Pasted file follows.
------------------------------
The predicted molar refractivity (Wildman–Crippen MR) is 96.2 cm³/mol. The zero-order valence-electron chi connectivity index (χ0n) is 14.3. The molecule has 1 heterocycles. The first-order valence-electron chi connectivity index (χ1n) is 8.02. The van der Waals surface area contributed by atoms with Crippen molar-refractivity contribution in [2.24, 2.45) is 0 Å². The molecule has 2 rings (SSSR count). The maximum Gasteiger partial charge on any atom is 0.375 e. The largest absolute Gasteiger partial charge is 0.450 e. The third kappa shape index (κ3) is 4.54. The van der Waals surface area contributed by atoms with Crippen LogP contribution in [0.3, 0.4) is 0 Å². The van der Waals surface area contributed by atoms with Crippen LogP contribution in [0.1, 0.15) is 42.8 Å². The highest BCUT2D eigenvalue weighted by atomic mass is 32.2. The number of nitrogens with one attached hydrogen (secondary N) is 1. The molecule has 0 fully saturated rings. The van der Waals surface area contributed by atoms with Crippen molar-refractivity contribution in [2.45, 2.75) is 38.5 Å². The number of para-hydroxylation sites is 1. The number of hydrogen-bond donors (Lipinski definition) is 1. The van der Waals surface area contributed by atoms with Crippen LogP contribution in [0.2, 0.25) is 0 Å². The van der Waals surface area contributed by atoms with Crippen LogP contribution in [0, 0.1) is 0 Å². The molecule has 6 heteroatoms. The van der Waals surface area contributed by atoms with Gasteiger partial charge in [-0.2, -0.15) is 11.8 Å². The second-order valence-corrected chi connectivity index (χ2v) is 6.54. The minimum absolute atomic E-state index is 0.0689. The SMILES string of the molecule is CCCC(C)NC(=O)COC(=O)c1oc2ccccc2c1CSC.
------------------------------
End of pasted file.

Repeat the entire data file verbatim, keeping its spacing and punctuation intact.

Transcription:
The predicted molar refractivity (Wildman–Crippen MR) is 96.2 cm³/mol. The zero-order valence-electron chi connectivity index (χ0n) is 14.3. The molecule has 1 heterocycles. The first-order valence-electron chi connectivity index (χ1n) is 8.02. The van der Waals surface area contributed by atoms with Crippen molar-refractivity contribution in [2.24, 2.45) is 0 Å². The molecule has 2 rings (SSSR count). The maximum Gasteiger partial charge on any atom is 0.375 e. The largest absolute Gasteiger partial charge is 0.450 e. The third kappa shape index (κ3) is 4.54. The van der Waals surface area contributed by atoms with Crippen LogP contribution in [0.3, 0.4) is 0 Å². The van der Waals surface area contributed by atoms with Crippen LogP contribution in [0.1, 0.15) is 42.8 Å². The highest BCUT2D eigenvalue weighted by atomic mass is 32.2. The number of nitrogens with one attached hydrogen (secondary N) is 1. The molecule has 0 fully saturated rings. The van der Waals surface area contributed by atoms with Crippen molar-refractivity contribution in [2.45, 2.75) is 38.5 Å². The number of para-hydroxylation sites is 1. The number of hydrogen-bond donors (Lipinski definition) is 1. The van der Waals surface area contributed by atoms with Crippen LogP contribution in [0.2, 0.25) is 0 Å². The van der Waals surface area contributed by atoms with Crippen LogP contribution in [0, 0.1) is 0 Å². The molecule has 6 heteroatoms. The van der Waals surface area contributed by atoms with Gasteiger partial charge in [-0.2, -0.15) is 11.8 Å². The second-order valence-corrected chi connectivity index (χ2v) is 6.54. The minimum absolute atomic E-state index is 0.0689. The SMILES string of the molecule is CCCC(C)NC(=O)COC(=O)c1oc2ccccc2c1CSC.